Friday, May 16, 2014

Eggshells in the Garden

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You will always find eggshells drying on my windowsill. They are the "Jack of All Trades" in the garden. And lucky for me my hens provide a steady supply!

Next time you make an omellete set aside those nutrient rich eggshells, which have many uses and can save you money. About 95 percent of shells are made up of calcium carbonate, also present in sea shells, coral, and limestone. The other 5 percent includes proteins, calcium phosphate, and magnesium carbonate.

 Always thoroughly wash your shells and allow them to completely dry. Depending on the job egg shells can be applied in crushed or powdered form. Crush them with a mortar and pestle or in a blender or food processor.

 ~Add crushed eggshells to the bottom of planting holes, particularly for tomatoes, peppers, and eggplant. These crops are susceptible to blossom end rot, which is caused by calcium deficiency. While this deficiency is most often caused by improper watering, a steady source of calcium is always a plus. As the eggshells break down, they'll nourish the soil, and your plants.

~Use crushed eggshells to deter slugs, snails, and cutworms. The abrasive, sharp edges of the eggshells keep snails and slugs from crossing the shells to get to the plants. I recently made rings around my precious lettuce starts.

 ~Add them to your compost to boost calcium levels in your finished pile.

 ~Rather than using commercial fertilizer, add eggshells to your indoor plants. Add powdered shells directly onto the soil around the base of the plants. Each time you water, the plants will absorb the powder into the soil. This also applies to outdoor potted plants. I plan to add shells to my window boxes this year.

 ~Keep a mason jar of eggshells covered with water for watering potted plants. Or save water from hard boiled eggs to sprinkle plants with this calcium rich tonic.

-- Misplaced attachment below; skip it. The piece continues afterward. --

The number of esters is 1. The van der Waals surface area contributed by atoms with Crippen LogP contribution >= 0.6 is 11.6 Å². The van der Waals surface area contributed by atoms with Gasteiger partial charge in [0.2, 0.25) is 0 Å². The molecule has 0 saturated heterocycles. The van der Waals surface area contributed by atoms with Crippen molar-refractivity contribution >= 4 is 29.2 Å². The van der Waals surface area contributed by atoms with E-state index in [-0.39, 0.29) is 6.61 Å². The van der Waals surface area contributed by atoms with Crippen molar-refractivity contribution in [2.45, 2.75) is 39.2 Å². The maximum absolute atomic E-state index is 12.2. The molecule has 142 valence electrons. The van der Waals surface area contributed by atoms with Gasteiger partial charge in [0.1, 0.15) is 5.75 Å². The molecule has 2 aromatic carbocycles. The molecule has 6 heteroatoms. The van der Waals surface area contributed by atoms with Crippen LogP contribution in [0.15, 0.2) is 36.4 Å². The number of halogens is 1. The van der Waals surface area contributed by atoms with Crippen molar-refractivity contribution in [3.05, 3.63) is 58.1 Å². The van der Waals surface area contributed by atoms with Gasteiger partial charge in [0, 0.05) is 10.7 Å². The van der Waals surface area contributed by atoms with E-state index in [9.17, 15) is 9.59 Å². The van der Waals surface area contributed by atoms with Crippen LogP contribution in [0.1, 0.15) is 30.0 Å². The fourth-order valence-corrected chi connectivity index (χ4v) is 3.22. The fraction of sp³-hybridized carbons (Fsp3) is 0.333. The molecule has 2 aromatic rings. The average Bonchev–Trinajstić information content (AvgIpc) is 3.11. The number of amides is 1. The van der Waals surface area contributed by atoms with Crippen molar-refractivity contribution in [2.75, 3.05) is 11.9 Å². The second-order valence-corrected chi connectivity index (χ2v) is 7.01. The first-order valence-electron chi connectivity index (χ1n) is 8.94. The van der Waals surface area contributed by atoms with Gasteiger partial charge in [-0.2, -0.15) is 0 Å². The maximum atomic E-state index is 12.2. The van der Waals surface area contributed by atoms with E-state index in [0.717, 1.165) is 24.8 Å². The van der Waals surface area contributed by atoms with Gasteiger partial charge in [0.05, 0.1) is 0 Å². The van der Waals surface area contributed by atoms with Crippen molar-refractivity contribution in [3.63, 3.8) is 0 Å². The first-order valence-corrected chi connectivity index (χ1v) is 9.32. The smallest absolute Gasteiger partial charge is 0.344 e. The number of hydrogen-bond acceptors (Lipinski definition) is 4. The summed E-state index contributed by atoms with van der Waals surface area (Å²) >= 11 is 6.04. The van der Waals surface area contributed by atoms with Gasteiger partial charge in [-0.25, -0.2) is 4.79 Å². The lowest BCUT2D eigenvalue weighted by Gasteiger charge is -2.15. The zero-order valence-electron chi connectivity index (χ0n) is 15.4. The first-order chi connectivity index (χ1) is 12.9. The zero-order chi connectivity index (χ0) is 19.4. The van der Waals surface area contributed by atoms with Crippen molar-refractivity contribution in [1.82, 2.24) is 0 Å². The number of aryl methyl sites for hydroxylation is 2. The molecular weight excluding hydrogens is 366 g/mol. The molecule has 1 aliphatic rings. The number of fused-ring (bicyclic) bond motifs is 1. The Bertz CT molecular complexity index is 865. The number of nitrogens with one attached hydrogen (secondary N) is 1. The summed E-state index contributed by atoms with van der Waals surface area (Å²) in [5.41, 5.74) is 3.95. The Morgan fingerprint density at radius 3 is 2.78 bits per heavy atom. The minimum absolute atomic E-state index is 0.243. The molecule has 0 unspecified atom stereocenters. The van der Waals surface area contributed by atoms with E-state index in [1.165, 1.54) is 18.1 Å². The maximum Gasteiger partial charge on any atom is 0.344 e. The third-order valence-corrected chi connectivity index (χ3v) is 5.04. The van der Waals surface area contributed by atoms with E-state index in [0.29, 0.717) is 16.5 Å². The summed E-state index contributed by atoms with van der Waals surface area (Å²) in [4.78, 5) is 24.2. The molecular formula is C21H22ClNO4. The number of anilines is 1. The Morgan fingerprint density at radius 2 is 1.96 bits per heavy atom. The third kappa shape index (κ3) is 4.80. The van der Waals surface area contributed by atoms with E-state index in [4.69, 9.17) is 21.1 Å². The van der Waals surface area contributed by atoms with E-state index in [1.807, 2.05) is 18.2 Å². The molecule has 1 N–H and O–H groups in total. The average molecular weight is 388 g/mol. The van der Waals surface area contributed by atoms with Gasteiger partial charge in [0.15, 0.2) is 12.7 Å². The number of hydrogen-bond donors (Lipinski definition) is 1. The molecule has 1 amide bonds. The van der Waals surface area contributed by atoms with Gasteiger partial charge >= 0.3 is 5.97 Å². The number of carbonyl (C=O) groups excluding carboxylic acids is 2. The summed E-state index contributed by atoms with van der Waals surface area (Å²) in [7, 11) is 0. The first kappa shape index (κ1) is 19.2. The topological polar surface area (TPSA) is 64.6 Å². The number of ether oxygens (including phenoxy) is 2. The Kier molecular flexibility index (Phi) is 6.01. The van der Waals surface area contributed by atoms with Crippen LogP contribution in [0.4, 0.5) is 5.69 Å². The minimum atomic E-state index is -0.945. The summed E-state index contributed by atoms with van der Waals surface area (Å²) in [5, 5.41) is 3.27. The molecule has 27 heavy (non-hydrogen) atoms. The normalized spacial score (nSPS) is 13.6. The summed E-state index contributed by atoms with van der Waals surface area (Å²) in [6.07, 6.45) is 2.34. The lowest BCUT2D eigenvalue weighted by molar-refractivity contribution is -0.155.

~Hens need plenty of calcium to lay thick-shelled eggs. The best source of calcium for a hen is her own egg shell. Add crushed or powdered egg shells to regular feed to provide a boost of nutrients.

 ~Scattered egg shells can help with cats using your garden as a litter box.

~ If you are feeding birds in your yard, crush up the eggshells and add them to a dish near the feeder. Female birds, particularly those who are getting ready to lay eggs or recently finished laying, require extra calcium.

~Egg shells are also said to keep deer away. Anyone have any luck with this?


  1. I save my eggshells in a paper bag. When there's enough--whatever that might be--I take the bag outside and stomp on it. It won't be mortal&pestel or blender-fine powder, but still pieces small enough for use around the plants.

  2. I have such a problem with neighborhood cats using my garden as a litter box. Is it still okay to grow greens in my garden? This year I'm only growing raspberries, tomatoes and cukes in my garden and the greens are growing in pots because of the poop problem.

  3. We've started saving eggshells here since I just got chickens. Once they are old enough, I plan to add it to their feed for a little calcium boost. But that wont be for quite a while and in the meantime we are accumulating quite a lot so these tips are great---I'm definitely going to add some when I plant my tomatoes!